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S-block

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S-block

Template:Periodic table (s-block)

The s-block is a block in the periodic table that consists of the first two groups,[1] namely the alkali metals and the alkaline earth metals. The elements in the s-block generally exhibit well-defined trends in their physical and chemical properties, changing steadily moving down the groups. Their properties can be most readily explained in terms of their electron configuration, with their valence electrons occupying s-orbitals. By this definition, hydrogen and helium are sometimes also considered to be part of the s-block.

Properties

The modern periodic law states that an element's chemical and physical properties is a periodic function of its atomic number. The long form of the periodic table is based on modern periodic law. The long form is divided into four blocks, s, p, d, and f. In an atom of an s-block element,the last electron enters the s-orbital of the outermost electron shell:[2]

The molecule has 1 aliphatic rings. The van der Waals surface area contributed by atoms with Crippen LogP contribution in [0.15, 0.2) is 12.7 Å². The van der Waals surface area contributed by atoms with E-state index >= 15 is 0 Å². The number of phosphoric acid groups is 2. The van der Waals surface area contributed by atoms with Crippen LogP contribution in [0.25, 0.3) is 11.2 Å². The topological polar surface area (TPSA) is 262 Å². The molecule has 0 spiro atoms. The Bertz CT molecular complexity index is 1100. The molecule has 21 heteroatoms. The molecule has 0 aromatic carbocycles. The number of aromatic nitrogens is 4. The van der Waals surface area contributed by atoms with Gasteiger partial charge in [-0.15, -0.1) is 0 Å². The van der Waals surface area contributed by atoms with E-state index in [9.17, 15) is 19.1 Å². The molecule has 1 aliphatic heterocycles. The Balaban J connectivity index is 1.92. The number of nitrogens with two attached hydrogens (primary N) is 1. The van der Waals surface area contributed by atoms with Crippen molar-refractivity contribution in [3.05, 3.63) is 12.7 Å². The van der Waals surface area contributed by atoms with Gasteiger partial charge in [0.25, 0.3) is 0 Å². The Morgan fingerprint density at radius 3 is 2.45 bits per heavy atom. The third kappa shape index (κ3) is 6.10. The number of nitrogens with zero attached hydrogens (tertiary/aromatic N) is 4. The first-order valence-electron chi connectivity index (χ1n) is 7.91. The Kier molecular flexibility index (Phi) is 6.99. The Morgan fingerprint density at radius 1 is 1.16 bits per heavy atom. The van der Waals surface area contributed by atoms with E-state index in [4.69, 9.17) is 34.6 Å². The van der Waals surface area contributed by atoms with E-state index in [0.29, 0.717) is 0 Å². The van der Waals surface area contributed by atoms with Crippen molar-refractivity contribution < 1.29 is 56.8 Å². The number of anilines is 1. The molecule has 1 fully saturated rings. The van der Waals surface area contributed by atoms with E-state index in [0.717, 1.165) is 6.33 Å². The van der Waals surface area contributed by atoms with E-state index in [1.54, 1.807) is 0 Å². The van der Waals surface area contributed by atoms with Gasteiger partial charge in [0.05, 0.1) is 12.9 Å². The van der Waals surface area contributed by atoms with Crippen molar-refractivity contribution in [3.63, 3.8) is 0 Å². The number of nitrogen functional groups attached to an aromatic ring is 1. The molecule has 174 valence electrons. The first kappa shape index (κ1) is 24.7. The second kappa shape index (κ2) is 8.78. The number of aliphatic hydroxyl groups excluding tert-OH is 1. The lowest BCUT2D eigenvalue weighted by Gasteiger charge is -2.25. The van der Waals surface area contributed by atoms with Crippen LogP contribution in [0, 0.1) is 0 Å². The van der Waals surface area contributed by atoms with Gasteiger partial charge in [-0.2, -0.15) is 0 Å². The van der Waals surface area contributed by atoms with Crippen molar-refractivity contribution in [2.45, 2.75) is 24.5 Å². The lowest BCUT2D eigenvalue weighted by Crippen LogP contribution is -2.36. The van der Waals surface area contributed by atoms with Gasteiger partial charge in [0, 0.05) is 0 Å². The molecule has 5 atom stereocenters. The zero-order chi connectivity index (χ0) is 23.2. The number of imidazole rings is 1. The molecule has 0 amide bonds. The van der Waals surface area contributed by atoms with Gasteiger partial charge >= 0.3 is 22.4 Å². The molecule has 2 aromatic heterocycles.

Group 1:
Hydrogen (Z=1), Lithium (Z=3), Sodium (Z=11), Potassium (Z=19), Rubidium (Z=37), Caesium (Z=55), Francium (Z=87).
Group 2:
Beryllium (Z=4), Magnesium (Z=12), Calcium (Z=20), Strontium (Z=38), Barium (Z=56), Radium (Z=88).
Anomalous properties of Lithium:
Among alkali metal cations, lithium has the smallest size and highest polarizing power. This separates lithium from its family members. Its covalence character is higher, which is responsible for its solubility in organic solvent.

References

See also

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